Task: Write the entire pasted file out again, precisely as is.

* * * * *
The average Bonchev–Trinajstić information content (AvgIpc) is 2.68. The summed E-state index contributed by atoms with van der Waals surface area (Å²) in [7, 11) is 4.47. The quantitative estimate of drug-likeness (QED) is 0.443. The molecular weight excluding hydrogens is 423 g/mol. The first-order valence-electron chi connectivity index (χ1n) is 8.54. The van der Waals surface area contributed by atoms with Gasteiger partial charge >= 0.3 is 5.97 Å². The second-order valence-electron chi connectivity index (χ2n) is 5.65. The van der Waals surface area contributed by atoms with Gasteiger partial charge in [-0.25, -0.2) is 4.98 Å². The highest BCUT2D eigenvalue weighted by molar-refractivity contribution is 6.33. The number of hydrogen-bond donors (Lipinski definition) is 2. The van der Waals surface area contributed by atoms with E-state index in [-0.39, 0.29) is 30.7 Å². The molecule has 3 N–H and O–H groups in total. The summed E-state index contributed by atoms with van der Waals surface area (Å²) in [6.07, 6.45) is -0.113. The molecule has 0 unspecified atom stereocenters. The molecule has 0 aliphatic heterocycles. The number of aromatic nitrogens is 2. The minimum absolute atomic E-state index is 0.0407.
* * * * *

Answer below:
The average Bonchev–Trinajstić information content (AvgIpc) is 2.68. The summed E-state index contributed by atoms with van der Waals surface area (Å²) in [7, 11) is 4.47. The quantitative estimate of drug-likeness (QED) is 0.443. The molecular weight excluding hydrogens is 423 g/mol. The first-order valence-electron chi connectivity index (χ1n) is 8.54. The van der Waals surface area contributed by atoms with Gasteiger partial charge >= 0.3 is 5.97 Å². The second-order valence-electron chi connectivity index (χ2n) is 5.65. The van der Waals surface area contributed by atoms with Gasteiger partial charge in [-0.25, -0.2) is 4.98 Å². The highest BCUT2D eigenvalue weighted by molar-refractivity contribution is 6.33. The number of hydrogen-bond donors (Lipinski definition) is 2. The van der Waals surface area contributed by atoms with E-state index in [-0.39, 0.29) is 30.7 Å². The molecule has 3 N–H and O–H groups in total. The summed E-state index contributed by atoms with van der Waals surface area (Å²) in [6.07, 6.45) is -0.113. The molecule has 0 unspecified atom stereocenters. The molecule has 0 aliphatic heterocycles. The number of aromatic nitrogens is 2. The minimum absolute atomic E-state index is 0.0407.